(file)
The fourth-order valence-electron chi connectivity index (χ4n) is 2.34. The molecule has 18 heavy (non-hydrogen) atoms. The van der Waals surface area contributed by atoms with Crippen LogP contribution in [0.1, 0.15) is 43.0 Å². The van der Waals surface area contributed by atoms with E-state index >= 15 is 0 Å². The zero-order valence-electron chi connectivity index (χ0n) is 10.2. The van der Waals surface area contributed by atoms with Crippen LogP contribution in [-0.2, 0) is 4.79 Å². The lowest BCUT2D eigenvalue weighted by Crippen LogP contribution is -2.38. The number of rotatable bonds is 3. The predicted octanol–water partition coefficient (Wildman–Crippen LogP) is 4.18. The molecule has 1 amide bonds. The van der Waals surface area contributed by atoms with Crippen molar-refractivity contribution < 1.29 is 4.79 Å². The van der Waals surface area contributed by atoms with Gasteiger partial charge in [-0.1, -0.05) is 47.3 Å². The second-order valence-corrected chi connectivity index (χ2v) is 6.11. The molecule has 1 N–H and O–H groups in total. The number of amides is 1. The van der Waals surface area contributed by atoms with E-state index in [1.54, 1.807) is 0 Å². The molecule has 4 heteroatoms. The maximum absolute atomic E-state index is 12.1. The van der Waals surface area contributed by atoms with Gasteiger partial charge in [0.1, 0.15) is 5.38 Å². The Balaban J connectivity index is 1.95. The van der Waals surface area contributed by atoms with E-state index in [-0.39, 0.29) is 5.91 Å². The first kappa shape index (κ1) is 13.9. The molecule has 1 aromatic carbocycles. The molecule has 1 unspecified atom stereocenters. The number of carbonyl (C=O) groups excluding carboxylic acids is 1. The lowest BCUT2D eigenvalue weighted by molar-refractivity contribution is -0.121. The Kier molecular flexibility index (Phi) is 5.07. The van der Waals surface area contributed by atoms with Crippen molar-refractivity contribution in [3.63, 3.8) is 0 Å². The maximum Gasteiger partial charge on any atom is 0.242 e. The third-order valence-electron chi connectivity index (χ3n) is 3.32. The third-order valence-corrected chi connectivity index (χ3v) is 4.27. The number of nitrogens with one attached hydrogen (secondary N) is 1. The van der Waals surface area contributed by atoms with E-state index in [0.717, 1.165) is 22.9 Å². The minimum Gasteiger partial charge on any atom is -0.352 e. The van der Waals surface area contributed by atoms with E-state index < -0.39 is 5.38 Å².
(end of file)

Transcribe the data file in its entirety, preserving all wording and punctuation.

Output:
The fourth-order valence-electron chi connectivity index (χ4n) is 2.34. The molecule has 18 heavy (non-hydrogen) atoms. The van der Waals surface area contributed by atoms with Crippen LogP contribution in [0.1, 0.15) is 43.0 Å². The van der Waals surface area contributed by atoms with E-state index >= 15 is 0 Å². The zero-order valence-electron chi connectivity index (χ0n) is 10.2. The van der Waals surface area contributed by atoms with Crippen LogP contribution in [-0.2, 0) is 4.79 Å². The lowest BCUT2D eigenvalue weighted by Crippen LogP contribution is -2.38. The number of rotatable bonds is 3. The predicted octanol–water partition coefficient (Wildman–Crippen LogP) is 4.18. The molecule has 1 amide bonds. The van der Waals surface area contributed by atoms with Crippen molar-refractivity contribution < 1.29 is 4.79 Å². The van der Waals surface area contributed by atoms with Gasteiger partial charge in [-0.1, -0.05) is 47.3 Å². The second-order valence-corrected chi connectivity index (χ2v) is 6.11. The molecule has 1 N–H and O–H groups in total. The number of amides is 1. The van der Waals surface area contributed by atoms with E-state index in [1.54, 1.807) is 0 Å². The molecule has 4 heteroatoms. The maximum absolute atomic E-state index is 12.1. The van der Waals surface area contributed by atoms with Gasteiger partial charge in [0.1, 0.15) is 5.38 Å². The Balaban J connectivity index is 1.95. The van der Waals surface area contributed by atoms with E-state index in [-0.39, 0.29) is 5.91 Å². The first kappa shape index (κ1) is 13.9. The molecule has 1 aromatic carbocycles. The molecule has 1 unspecified atom stereocenters. The number of carbonyl (C=O) groups excluding carboxylic acids is 1. The lowest BCUT2D eigenvalue weighted by molar-refractivity contribution is -0.121. The Kier molecular flexibility index (Phi) is 5.07. The van der Waals surface area contributed by atoms with Crippen molar-refractivity contribution in [3.63, 3.8) is 0 Å². The maximum Gasteiger partial charge on any atom is 0.242 e. The third-order valence-electron chi connectivity index (χ3n) is 3.32. The third-order valence-corrected chi connectivity index (χ3v) is 4.27. The number of nitrogens with one attached hydrogen (secondary N) is 1. The van der Waals surface area contributed by atoms with E-state index in [0.717, 1.165) is 22.9 Å². The minimum Gasteiger partial charge on any atom is -0.352 e. The van der Waals surface area contributed by atoms with E-state index < -0.39 is 5.38 Å².